Be sure to consult your health care provider if you have a deep or dirty wound. You may need a dose at that time.

Zoster (Shingles)

 

You need one dose of this vaccine if you are 60 or older.

Pneumococcal (PCV13, PPSV23)

 

There are two vaccines that protect against pneumococcal disease: PCV13 and PPSV23. Adults may need both vaccines at different times in their lives.

You need one or more doses of PPSV23 if you smoke cigarettes or have chronic health conditions.*

People with certain medical conditions, including weak immune systems, may also need a dose of PCV13.*

You need both PCV13 and PPSV23 at 65 or older.

 

Varicella (Chickenpox

If you’ve never had chickenpox, or you were never vaccinated, you need to get two doses. If you’ve been vaccinated but you received only one dose, you need to get the second dose as soon as possible.

Human Papillomavirus (HPV)

 

You need three doses if you are a woman who is 26 or younger, or a man who is 21 or younger and did not already complete the series. You might only need two doses if you started as a teenager. Some men aged 22-26 should also get the HPV vaccine.*

 

Measles, Mumps, Rubella (MMR)

You may need one or two doses if you were born in 1957 or later and you were never vaccinated.*

You may need one or two doses if you were born before 1957 and you work in the health care field.*

Meningococcal

 

There are two vaccines that protect against meningococcal disease: MCV4 (meningococcal conjugate) and MenB (serogroup B meningococcal). You need one or more doses of MCV4 vaccine if you:

·         Are a first-year college student who is 21 or younger living in communal housing,

·         Are a military recruit,

·         Live or work in certain other high-risk settings, or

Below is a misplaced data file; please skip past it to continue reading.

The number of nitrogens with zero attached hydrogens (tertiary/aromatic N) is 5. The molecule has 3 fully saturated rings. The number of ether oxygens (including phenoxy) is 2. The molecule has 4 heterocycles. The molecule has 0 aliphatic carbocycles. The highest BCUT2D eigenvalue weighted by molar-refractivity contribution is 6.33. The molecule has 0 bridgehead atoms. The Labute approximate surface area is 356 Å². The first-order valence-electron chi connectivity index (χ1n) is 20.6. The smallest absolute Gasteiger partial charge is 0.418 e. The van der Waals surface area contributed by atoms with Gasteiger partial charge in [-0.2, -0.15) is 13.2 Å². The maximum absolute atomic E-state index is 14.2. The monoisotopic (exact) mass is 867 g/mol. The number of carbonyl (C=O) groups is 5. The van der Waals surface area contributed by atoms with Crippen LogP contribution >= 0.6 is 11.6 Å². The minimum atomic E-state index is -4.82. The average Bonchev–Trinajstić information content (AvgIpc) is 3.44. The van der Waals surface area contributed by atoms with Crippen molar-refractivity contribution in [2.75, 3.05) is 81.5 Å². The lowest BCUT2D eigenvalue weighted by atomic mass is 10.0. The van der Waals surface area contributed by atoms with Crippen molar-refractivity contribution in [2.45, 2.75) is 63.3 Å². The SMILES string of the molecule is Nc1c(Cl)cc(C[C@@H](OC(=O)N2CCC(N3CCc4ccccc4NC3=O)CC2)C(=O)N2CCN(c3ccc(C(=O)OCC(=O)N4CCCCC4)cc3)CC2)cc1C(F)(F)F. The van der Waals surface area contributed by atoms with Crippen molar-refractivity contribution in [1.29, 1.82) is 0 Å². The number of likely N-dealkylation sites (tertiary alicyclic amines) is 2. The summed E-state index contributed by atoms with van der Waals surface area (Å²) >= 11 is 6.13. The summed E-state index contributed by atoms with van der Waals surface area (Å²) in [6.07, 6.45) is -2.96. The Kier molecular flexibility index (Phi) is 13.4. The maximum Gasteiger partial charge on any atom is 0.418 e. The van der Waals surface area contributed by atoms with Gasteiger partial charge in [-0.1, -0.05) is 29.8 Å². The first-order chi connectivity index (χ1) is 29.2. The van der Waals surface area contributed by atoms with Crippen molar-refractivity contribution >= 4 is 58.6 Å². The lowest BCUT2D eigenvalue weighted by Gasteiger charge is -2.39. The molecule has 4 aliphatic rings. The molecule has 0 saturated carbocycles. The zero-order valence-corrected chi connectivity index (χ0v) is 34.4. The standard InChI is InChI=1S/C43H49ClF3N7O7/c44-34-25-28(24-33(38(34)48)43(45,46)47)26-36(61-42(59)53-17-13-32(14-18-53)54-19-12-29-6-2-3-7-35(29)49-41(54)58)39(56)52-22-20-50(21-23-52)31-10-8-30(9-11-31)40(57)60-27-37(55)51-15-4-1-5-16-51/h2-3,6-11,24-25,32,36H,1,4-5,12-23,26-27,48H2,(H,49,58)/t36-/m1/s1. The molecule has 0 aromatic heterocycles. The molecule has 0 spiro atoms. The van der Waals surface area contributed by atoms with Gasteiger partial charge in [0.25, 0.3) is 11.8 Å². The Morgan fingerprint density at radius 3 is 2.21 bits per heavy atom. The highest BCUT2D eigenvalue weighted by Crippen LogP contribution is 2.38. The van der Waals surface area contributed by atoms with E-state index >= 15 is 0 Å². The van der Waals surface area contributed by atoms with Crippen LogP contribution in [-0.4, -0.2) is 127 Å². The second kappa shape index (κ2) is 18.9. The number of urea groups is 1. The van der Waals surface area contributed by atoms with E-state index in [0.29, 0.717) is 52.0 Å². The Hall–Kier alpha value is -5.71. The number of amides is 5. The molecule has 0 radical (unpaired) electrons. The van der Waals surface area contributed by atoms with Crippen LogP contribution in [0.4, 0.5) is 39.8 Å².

·         Have certain medical conditions.*

Ask your health care provider about MenB vaccine if you do not have a spleen (or it does not work well), have sickle cell disease, have complement component deficiency, or are 23 or younger.*

Hepatitis A

 

You need two doses if you have never been fully vaccinated and you are either at risk for hepatitis A* or wish to be protected.

Hepatitis B

 

You need three doses if you have never been fully vaccinated and you are either at risk for hepatitis B* or wish to be protected.

Haemophilus influenzae type b (Hib)

You need one or more doses of this vaccine if you do not have a spleen (or it doesn’t work well), have sickle cell disease, or received a bone marrow transplant.*

Do you travel outside the United States?

 

If yes, you may need some of the above, and additional, vaccines. Please consult with your health care provider or a travel health specialist.

For more information about vaccine recommendations for your travel destination, you can call the Centers for Disease Control and Prevention (CDC) at 1-800-232-4636, or visit their website at www.cdc.gov/travel.

*Consult your health care provider to determine your risk for infection and your need for this vaccine.

For more immunization information, including helpful videos, click here .